Sorry, got caught up in some sniping there. Cramer's point over the years is that both sides of the political coin are responsible for turning out mentally ill patients into the general public, and the unwillingness to corral the fresh crop. It's also clear that the parents were living in a state of denial as well. So, there is plenty of blame to go around as far as letting the killer roam among us. You and me, too, because we are part of the society wearing blinkers on the mental health issue. Until we're willing to tackle the issue rather than the symptoms (like guns or large magazines), we're doomed for repeats.

Moving on to another sharp contrast - the reactions of the President and of Sarah Palin. It's no secret that I detest our President and what he represents. I also appreciate Ms. Palin. Her ability to make progressives' heads spin every time she opens her mouth makes me laugh. She does articulate what we as conservatives feel quite a bit - but she is not a puppeteer controlling the slack jawed marionettes of the right wing as so many seem to believe. I am amused by many of the insults based on her lack of experience and knowledge - especially when contrasted with Teh Won's vast amount time spent voting "present," the ins and outs of foreign policy learned while "community organizing," and his articulate speaking away from a teleprompter. Oh, wait..... 

I can even understand why Sarah Palin reacted as she did after the murderous events in Arizona. She and other right wing pundits were immediately blamed for causing the bloodshed with absolutely no evidence, and said evidence now points to more progressive influence than anything. Apologies for getting it wrong? Not on your life. That is the tolerance and bipartisanship those of us on the right have become accustomed to getting from those on the left. As far as I'm concerned, the "blood libel" video is completely understandable.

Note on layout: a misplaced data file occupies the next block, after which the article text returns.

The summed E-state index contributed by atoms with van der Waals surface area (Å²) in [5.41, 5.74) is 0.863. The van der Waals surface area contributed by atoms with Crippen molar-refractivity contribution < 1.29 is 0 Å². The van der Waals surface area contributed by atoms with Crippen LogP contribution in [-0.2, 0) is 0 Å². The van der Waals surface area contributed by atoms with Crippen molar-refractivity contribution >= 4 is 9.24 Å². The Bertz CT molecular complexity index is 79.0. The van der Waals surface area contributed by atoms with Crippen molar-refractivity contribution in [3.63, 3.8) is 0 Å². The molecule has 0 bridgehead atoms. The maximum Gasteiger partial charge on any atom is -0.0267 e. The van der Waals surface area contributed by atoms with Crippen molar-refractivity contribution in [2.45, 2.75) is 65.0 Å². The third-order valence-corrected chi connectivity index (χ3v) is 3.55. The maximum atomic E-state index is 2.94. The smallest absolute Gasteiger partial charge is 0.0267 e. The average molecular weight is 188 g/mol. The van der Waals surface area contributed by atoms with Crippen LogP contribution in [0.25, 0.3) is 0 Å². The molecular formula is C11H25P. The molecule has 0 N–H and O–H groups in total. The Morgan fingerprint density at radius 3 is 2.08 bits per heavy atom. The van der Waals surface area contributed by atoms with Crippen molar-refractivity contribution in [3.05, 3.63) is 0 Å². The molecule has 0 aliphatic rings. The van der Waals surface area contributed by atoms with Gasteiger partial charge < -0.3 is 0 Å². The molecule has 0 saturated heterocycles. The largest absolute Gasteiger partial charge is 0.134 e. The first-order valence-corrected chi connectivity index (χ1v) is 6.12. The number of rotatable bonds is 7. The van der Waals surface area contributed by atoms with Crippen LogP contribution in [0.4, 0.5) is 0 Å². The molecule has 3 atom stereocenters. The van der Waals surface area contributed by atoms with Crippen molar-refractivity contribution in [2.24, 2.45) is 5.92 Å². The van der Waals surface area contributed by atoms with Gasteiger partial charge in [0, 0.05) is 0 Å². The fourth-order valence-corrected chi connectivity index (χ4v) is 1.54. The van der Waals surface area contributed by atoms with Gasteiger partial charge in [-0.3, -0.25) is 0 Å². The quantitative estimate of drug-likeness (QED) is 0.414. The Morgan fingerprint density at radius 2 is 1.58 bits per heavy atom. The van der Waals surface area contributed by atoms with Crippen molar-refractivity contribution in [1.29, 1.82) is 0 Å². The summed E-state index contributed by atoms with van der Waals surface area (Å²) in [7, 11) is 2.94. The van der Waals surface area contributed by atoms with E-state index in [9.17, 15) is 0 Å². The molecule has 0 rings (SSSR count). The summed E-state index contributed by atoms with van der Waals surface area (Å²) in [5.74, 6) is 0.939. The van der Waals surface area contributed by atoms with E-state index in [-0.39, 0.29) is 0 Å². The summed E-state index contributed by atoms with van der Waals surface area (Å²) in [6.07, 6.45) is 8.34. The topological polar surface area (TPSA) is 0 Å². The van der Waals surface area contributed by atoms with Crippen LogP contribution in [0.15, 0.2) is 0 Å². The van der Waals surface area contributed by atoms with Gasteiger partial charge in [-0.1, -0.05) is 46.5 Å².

Aaand, there are certain little things about the President's speech at the University of Arizona I just can't get behind. First - it was put on by Organizing for America - which is funded by the Democratic National Committee. Non partisan? Are you kidding me? Then there were the t-shirts - I'm sure we've all seen the pictures by now. At first, it was assumed that the OFA bought them, but it's come out that the University actually purchased them, and they had no mention of the President. No matter to me - t-shirts to commemorate a memorial of a slaughter? This is an example of good taste and restraint?

But these are niggles. The important thing is what the President said:
You see, when a tragedy like this strikes, it is part of our nature to demand explanations – to try to impose some order on the chaos, and make sense out of that which seems senseless. Already we've seen a national conversation commence, not only about the motivations behind these killings, but about everything from the merits of gun safety laws to the adequacy of our mental health systems. Much of this process, of debating what might be done to prevent such tragedies in the future, is an essential ingredient in our exercise of self-government. But at a time when our discourse has become so sharply polarized – at a time when we are far too eager to lay the blame for all that ails the world at the feet of those who think differently than we do – it's important for us to pause for a moment and make sure that we are talking with each other in a way that heals, not a way that wounds.